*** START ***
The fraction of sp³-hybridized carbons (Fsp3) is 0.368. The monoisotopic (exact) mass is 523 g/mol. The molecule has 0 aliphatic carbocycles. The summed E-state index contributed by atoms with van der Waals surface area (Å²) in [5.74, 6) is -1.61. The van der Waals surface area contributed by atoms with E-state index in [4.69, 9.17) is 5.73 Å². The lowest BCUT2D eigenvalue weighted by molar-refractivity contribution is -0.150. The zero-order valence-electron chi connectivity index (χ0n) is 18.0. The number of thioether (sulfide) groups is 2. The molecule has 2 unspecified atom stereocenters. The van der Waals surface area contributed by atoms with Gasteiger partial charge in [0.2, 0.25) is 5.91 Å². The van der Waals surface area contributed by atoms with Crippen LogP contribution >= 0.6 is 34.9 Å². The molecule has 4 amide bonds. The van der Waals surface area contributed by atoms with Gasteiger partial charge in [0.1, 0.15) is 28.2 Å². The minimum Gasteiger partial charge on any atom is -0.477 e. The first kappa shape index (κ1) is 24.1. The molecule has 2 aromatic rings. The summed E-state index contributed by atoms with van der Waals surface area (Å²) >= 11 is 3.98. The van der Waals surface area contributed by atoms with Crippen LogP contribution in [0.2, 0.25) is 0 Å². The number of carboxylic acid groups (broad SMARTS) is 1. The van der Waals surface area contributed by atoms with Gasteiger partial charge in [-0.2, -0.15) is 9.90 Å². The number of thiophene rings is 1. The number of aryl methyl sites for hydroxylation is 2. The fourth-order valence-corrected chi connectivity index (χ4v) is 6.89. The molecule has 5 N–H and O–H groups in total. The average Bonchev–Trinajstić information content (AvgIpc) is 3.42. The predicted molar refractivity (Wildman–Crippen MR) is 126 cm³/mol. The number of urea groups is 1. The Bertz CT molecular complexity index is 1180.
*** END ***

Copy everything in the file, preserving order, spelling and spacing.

The fraction of sp³-hybridized carbons (Fsp3) is 0.368. The monoisotopic (exact) mass is 523 g/mol. The molecule has 0 aliphatic carbocycles. The summed E-state index contributed by atoms with van der Waals surface area (Å²) in [5.74, 6) is -1.61. The van der Waals surface area contributed by atoms with E-state index in [4.69, 9.17) is 5.73 Å². The lowest BCUT2D eigenvalue weighted by molar-refractivity contribution is -0.150. The zero-order valence-electron chi connectivity index (χ0n) is 18.0. The number of thioether (sulfide) groups is 2. The molecule has 2 unspecified atom stereocenters. The van der Waals surface area contributed by atoms with Gasteiger partial charge in [0.2, 0.25) is 5.91 Å². The van der Waals surface area contributed by atoms with Crippen LogP contribution >= 0.6 is 34.9 Å². The molecule has 4 amide bonds. The van der Waals surface area contributed by atoms with Gasteiger partial charge in [0.1, 0.15) is 28.2 Å². The minimum Gasteiger partial charge on any atom is -0.477 e. The first kappa shape index (κ1) is 24.1. The molecule has 2 aromatic rings. The summed E-state index contributed by atoms with van der Waals surface area (Å²) >= 11 is 3.98. The van der Waals surface area contributed by atoms with Crippen LogP contribution in [0.2, 0.25) is 0 Å². The number of carboxylic acid groups (broad SMARTS) is 1. The van der Waals surface area contributed by atoms with Gasteiger partial charge in [-0.2, -0.15) is 9.90 Å². The number of thiophene rings is 1. The number of aryl methyl sites for hydroxylation is 2. The fourth-order valence-corrected chi connectivity index (χ4v) is 6.89. The molecule has 5 N–H and O–H groups in total. The average Bonchev–Trinajstić information content (AvgIpc) is 3.42. The predicted molar refractivity (Wildman–Crippen MR) is 126 cm³/mol. The number of urea groups is 1. The Bertz CT molecular complexity index is 1180.